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BOD seed
James Royer
Posted: Wednesday, December 9, 2009 12:37 PM
Joined: 9/21/2009
Posts: 98


A long time back I found that a frozen settled raw domestic sewage made a good seeding material. This was before seeding material was available commercially. We let the batch of fressh raw sewage settle, decanted to eliminate solids, mixed thourghly and despenced a constant volume into plastic bottles and then froze the containers. We thawed the bottles of seed in warm water and despenced the seed as needed. We checked the seed quality and amounts needed before using it for any real samples. The seeding material was utilized for a month and another batch was made and checked for the next month.

Freezing preserved the bacteria in a constant state and the nitrifiers were stopped. GGA standards were consistent. This would be an inexpensive way to make large volumes of seed material for large volume users. I hope Standard Methods will include this as an accepted practice in the future.


Anonymous
Posted: Wednesday, December 9, 2009 8:18 PM

I have evaluated labs that successfully freeze seed material taken from their own waste stream.  My take on the issue is that if Standard Methods doesn't say you CAN'T do it, then you CAN, and revision of the method would not be required.  I would be a bit wary of using influent because it can be inconsistent, but if you happen to freeze the influent on a day when it made a good seed, you have a good seed for several tests.  But of course, the opposite applies...freeze it on a bad day and you have a few months worth of bad seed.  Other sampling sites in the plant might be more consistent (effluent from a clarifier or oxidation ditch, for example), contain a healthy population of hungry bacteria, and work just as well even if frozen.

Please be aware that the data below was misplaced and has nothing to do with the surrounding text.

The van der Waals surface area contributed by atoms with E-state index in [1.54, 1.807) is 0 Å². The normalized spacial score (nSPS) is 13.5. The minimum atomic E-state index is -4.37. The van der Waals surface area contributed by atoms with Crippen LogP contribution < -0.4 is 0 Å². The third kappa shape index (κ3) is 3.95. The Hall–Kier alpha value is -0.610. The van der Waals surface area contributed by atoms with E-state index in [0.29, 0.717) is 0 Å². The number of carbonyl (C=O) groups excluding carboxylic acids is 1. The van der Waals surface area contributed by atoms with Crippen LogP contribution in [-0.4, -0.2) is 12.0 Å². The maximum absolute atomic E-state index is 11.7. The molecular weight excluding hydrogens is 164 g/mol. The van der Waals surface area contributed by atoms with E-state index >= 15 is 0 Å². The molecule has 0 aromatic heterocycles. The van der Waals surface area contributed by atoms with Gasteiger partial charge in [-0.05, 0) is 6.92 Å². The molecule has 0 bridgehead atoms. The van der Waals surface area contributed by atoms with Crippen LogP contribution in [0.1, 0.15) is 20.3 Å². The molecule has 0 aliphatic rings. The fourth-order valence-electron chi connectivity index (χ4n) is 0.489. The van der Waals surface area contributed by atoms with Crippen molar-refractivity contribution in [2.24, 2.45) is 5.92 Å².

Perry


James Royer
Posted: Wednesday, December 9, 2009 9:58 PM
Joined: 9/21/2009
Posts: 98


Freezing seed material allows you to keep seed for a longer period of time. You now have time to thaw a portion of that seed and analyze GGA to determine that it will work properly. The large batch, despenced in smaller containers, allows for many analyses utilizing the same consistent seed material that has previously been check for good performance. If it a bad batch just discard that batch and prepare a new one. If you are an industry that does not have a good seed population in the raw waste, go to the local WWTP and borrow some of their influent to make your seed. Normal domestic influent contains a good mixture of organisms to decompose most organic matter in the sewage stream. If the industry discharges to that WWTP then those same organisms will be doing the treatment anyway.

 

The remaining bacterial population will very depending on treatment processes being used and different sludge ages for activated sludge systems. This is why I reccommend influent sewage for seed material.


Anonymous
Posted: Sunday, June 26, 2011 11:30 PM
Cheers pal. I do appreictae the writing.